"My mission is to make something new out of an old piece of crap that nobody wanted anymore and to bring forth genius -- satirical, irony-filled attitude -- to a mundane world of fashion drones," says Boulderite Rachel White, who will show her new designs at tonight's Retrofit warehouse party. "I plan to punch Prada square in the ass!" Or perhaps Prada, Costume National and other cutting-edge haute couture houses can take style notes from White's street sensibilities. Fashion trendsetters have been known to strut their stuff everywhere from mortuaries to churches, but White and a host of other designers are doing them one better by staking out the alleyways.
"We're closing off an alleyway and throwing the fashion show in there with full-on dumpsters and puddles of oil and a ghetto runway made of old packing pallets," explains Jared Jacang Maher, who organized the event as a fundraiser for the zine Jigsaw.
The politics-and-culture mag was founded last year by Maher and a group of friends disgruntled with the University of Colorado's journalism program "funneling students toward corporate media outlets." The Jigsaw crew now needs about $2,000 to print its next issue and is using the sell-cups-for-rent business model to scrape up the cash with Retrofit. Just ten dollars at the door of MoonRise Co-op-- a warehouse/ media co-op/biodiesel haven at 38th and Walnut streets in Boulder -- buys an all-evening pass to fashion shows featuring such stuff as shirts dyed with mold and dresses made out of old Clorox bottles; DJs spinning tunes; movie screenings from the Obsolete Gods Film Project; Jigsaw readings; King Mob's live-action painting; and booze.
Prada had better cover its ass.
Doors open for the 21-and-over event at 10 p.m.; for more information, log on to www.alliance4indymedia.org. -- Amy Haimerl
NOTE: The Retrofit event has been postponed due to the weather. Please check the website listed above for further information.
Architecture Week builds appreciation for design
Over the next few days, pay a little more attention to the steel, concrete and wood structures that make up our surroundings. That's the spirit of the American Institute of Architects Colorado's annual Architecture Week. "The whole point is to get the general public more aware, interested and excited about architecture," says AIA Colorado executive director Sonia Riggs. "With buildings like the new convention center and the public library, Denver now has some architecture that is nationally recognized."
The week kicks off tonight with the Young Architects Awards Gala & Beaux Arts Ball at the Museum of Contemporary Art/Denver from 6 p.m. to midnight. Ticket prices range from $10 to $40.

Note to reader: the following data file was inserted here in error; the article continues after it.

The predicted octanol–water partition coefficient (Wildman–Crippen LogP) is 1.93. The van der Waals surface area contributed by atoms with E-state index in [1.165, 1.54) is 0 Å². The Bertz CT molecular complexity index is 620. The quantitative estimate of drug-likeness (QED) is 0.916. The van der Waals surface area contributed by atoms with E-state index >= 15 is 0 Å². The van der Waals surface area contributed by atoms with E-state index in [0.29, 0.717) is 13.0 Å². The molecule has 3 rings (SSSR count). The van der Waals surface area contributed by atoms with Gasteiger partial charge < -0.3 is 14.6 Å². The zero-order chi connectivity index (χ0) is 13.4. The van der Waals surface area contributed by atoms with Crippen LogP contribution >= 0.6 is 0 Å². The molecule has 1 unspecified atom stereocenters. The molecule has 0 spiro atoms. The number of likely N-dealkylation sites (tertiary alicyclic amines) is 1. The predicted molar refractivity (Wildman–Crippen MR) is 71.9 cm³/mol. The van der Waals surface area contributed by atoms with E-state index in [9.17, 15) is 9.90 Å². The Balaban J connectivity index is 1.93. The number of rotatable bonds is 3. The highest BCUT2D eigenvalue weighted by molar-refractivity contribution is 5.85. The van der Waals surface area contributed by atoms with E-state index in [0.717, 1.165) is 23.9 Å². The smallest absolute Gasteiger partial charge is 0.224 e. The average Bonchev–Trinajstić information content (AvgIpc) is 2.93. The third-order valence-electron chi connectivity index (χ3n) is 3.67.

Tomorrow, little tykes can start thinking about design and construction at the free Box City event, where elementary-school kids and their parents will build a miniature cardboard city at the Wellington E. Webb Municipal Office Building from 10 a.m. to 4 p.m.
If you want to learn more about the Denver Art Museum's expansion plans, hobnob with architect Daniel Libeskind on April 27 from 5:30 to 8 p.m. at MAD at the DAM, a free cocktail party. At 7:30 the following morning, AIA Colorado and the Downtown Denver Partnership will host a breakfast lecture with Libeskind at the Hyatt Regency Denver. Admission is free for DDP/AIA members, $25 for the public.
For more information and a complete schedule, visit www.aiacolorado.org or call 303-446-2266. -- Julie Dunn
Disease With Ease
Find out how to avoid a nasty bunch of maladies at today's Wildlife Diseases and You, a seminar sponsored by the Colorado Wildlife Federation and the National Wildlife Federation. "When it comes to wildlife diseases like chronic wasting disease and the West Nile virus, we felt like there was a lot of misinformation and concern out there," says the CWF's Dennis Buechler, moderator of the event. "So we decided to have a public forum to explain to the average person what the diseases are, how they spread and how people can avoid them."
The symposium features lectures, a panel discussion and a question-and-answer session with experts from the Colorado Department of Health and Environment, Colorado State University, the University of Wyoming and others; discussion will focus mainly on CWD and West Nile, but will also touch on hepatitis A, the bubonic plague and other communicable strains.
Wildlife Diseases and You will be held from 9 a.m. to 4 p.m. in Auditorium #2 at the Jefferson County Fairgrounds, 15200 West Sixth Avenue in Golden. Admission is $20 for the general public, $15 for students. For further information, call 303-987-0400. -- Julie Dunn
Shake Stuff Up seeks healthy teens
The familiar "Got Milk?" ad campaign has done wonders to increase the silliness quotient of the celebs who've posed with white slashes over their lips. But the campaign has yet to convince many American teens that calcium is not only cool, but necessary.
So the same industry folks who launched the ad campaign are now sponsoring a hundred-city Shake Stuff Up tour to get young folks to swallow the message about the benefits of milk products. The tour rolls into town today and stops from 10 a.m. to 3 p.m. in front of the University of Denver's Shwayder Art Building, 2121 East Asbury Avenue. Contestants can slurp some white stuff and have their pictures snapped for entry into a national contest; the winner will appear in a mustache ad in Rolling Stone. There's also a national dance competition, whose winner will get a trip to the 2005 MTV Summer Beach House. Although the free event is geared toward teens, all ages are welcome.
Other tour stops: Sunday, April 25, from 8 a.m. to 2 p.m. at First and Cook streets; Wednesday, April 28, from 10 a.m. to noon at the Wal-Mart at 5650 South Chambers Road, Aurora, and 4:30 to 6:30 p.m. at the Conoco station at 12780 Colorado Boulevard, Thornton. For information, log on to www.whymilk.com. -- Ernie Tucker
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